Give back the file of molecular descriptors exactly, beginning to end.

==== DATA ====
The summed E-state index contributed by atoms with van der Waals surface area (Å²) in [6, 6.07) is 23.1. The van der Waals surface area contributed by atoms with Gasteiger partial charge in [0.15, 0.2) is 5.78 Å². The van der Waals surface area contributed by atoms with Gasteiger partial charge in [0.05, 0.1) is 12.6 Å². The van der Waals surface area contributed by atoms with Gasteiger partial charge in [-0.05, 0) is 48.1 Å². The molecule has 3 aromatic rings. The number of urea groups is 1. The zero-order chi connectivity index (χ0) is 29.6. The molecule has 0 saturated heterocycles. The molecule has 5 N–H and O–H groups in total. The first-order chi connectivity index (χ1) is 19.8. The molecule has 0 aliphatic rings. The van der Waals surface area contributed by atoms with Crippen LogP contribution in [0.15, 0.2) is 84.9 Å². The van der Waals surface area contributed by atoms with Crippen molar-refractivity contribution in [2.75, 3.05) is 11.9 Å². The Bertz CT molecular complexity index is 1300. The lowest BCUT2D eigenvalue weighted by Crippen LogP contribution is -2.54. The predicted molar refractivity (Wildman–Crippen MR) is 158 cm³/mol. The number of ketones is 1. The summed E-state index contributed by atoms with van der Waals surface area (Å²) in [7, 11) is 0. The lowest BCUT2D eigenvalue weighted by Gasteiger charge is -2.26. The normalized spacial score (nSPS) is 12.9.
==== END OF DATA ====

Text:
The summed E-state index contributed by atoms with van der Waals surface area (Å²) in [6, 6.07) is 23.1. The van der Waals surface area contributed by atoms with Gasteiger partial charge in [0.15, 0.2) is 5.78 Å². The van der Waals surface area contributed by atoms with Gasteiger partial charge in [0.05, 0.1) is 12.6 Å². The van der Waals surface area contributed by atoms with Gasteiger partial charge in [-0.05, 0) is 48.1 Å². The molecule has 3 aromatic rings. The number of urea groups is 1. The zero-order chi connectivity index (χ0) is 29.6. The molecule has 0 saturated heterocycles. The molecule has 5 N–H and O–H groups in total. The first-order chi connectivity index (χ1) is 19.8. The molecule has 0 aliphatic rings. The van der Waals surface area contributed by atoms with Crippen LogP contribution in [0.15, 0.2) is 84.9 Å². The van der Waals surface area contributed by atoms with Crippen molar-refractivity contribution in [2.75, 3.05) is 11.9 Å². The Bertz CT molecular complexity index is 1300. The lowest BCUT2D eigenvalue weighted by Crippen LogP contribution is -2.54. The predicted molar refractivity (Wildman–Crippen MR) is 158 cm³/mol. The number of ketones is 1. The summed E-state index contributed by atoms with van der Waals surface area (Å²) in [7, 11) is 0. The lowest BCUT2D eigenvalue weighted by Gasteiger charge is -2.26. The normalized spacial score (nSPS) is 12.9.